Baby Death: Parents Convicted of Killing Son With Diet of Vegetable Milk

Baby Milk
A court found the baby died as the result of “the systematic offer of food which was not suitable.” Carlos Garcia Rawlins/Reuters

Milk is no longer just milk: There's soy milk, there's almond milk, there's cashew milk and there are milks the origins of which you've probably never heard. Take quinoa milk, for instance, which is made by blending the trendy plant's seeds. It may be a fine substitute for vegan adults, but a baby needs specific nutrients to grow—ones that are not found in plant-based milks. A Belgian couple found this out the hard way when in 2014 their 7-month-old baby died after being fed milk made from quinoa, oats, buckwheat, semolina and rice. Now, the parents have been convicted for the unintentional death.

Related: Is plant milk good for you?

Identified as Peter S Sandrina V, the parents, who owned a health food store, were given a six-month suspended jail term after being found guilty of the death of their son, Lucas. At the time of his death, Lucas, dehydrated and malnourished, weighed just under 10 pounds. The parents said they set his diet because Lucas was lactose—and gluten—intolerant, but prosecutors were skeptical. "The parents determined their own diagnosis that their child was gluten intolerant and had a lactose allergy," lawyers said, according to The Independent.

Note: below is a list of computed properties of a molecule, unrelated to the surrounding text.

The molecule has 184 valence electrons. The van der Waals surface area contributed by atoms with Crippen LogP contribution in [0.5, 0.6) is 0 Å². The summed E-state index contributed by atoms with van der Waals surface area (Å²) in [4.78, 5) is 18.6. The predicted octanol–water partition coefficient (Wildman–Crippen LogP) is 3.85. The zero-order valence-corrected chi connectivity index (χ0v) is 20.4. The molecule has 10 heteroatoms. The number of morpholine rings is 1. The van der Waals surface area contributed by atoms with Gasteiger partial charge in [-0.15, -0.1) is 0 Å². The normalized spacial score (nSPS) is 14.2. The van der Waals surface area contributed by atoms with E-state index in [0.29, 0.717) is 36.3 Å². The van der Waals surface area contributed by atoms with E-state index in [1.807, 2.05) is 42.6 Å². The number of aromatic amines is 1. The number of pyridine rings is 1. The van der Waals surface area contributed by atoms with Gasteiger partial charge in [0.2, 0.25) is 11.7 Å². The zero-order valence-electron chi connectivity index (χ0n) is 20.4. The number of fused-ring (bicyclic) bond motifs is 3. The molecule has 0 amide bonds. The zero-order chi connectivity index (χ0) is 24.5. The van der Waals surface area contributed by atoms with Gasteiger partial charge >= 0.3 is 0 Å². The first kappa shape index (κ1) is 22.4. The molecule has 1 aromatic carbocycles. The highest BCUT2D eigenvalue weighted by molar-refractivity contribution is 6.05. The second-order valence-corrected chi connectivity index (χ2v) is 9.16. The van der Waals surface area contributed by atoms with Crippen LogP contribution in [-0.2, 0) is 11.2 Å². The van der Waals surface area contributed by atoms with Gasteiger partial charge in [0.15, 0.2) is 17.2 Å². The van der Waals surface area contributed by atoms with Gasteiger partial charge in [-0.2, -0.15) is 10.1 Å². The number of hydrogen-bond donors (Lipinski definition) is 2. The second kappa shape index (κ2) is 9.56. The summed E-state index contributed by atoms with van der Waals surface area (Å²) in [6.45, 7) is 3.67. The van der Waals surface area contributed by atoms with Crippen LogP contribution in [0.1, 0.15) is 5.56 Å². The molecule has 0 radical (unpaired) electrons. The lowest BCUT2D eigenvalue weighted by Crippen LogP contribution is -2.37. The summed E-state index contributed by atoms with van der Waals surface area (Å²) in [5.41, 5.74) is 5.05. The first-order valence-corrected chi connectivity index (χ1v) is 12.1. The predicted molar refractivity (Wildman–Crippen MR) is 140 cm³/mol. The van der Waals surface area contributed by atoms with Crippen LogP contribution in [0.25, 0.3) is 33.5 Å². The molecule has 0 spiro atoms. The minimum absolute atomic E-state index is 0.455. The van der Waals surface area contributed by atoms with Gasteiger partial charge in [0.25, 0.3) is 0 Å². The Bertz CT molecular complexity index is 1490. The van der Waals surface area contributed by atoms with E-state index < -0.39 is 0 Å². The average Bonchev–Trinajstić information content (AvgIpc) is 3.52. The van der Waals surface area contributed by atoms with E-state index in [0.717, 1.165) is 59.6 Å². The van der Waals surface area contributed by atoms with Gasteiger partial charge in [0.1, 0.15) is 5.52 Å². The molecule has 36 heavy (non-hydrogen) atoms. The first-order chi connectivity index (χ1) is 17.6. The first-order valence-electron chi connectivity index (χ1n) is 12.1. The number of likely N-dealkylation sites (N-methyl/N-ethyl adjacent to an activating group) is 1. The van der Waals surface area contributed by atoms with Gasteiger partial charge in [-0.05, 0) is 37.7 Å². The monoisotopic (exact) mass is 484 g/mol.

The father, Peter S, said Lucas was never taken to the doctor because the parents never noticed anything unusual about his health. "Sometimes he gained a little weight, sometimes he lost a little. We never wished for the death of our son," said Sandrina V.

The court found that the parents ignored warning signs of the baby's deteriorating health. In addition to weighing less than half the expected weight of a 7-month-old, the baby's organs had shrunk to half the normal size, and were not insulated by fat. The parents had been warned by doctors that the alternative diet was not healthy for a child that young.

The death was "the result of the systematic offer of food which was not suitable," said Judge Mieke Butstraen.

The case is an important reminder that what may be healthy for fully grown adults is not necessarily healthy for a still-developing child. A new study outlined how this is true for cow's milk versus plant-based milks, finding that children who drink cow-based dairy grow taller than those who drink alternative milks.

"The message for parents is to pay careful attention to the nutritional contents of these products," said pediatrician Jonathan Maguire, who led the study, "to make sure they contain the necessary protein, fat and micronutrients to support optimal growth."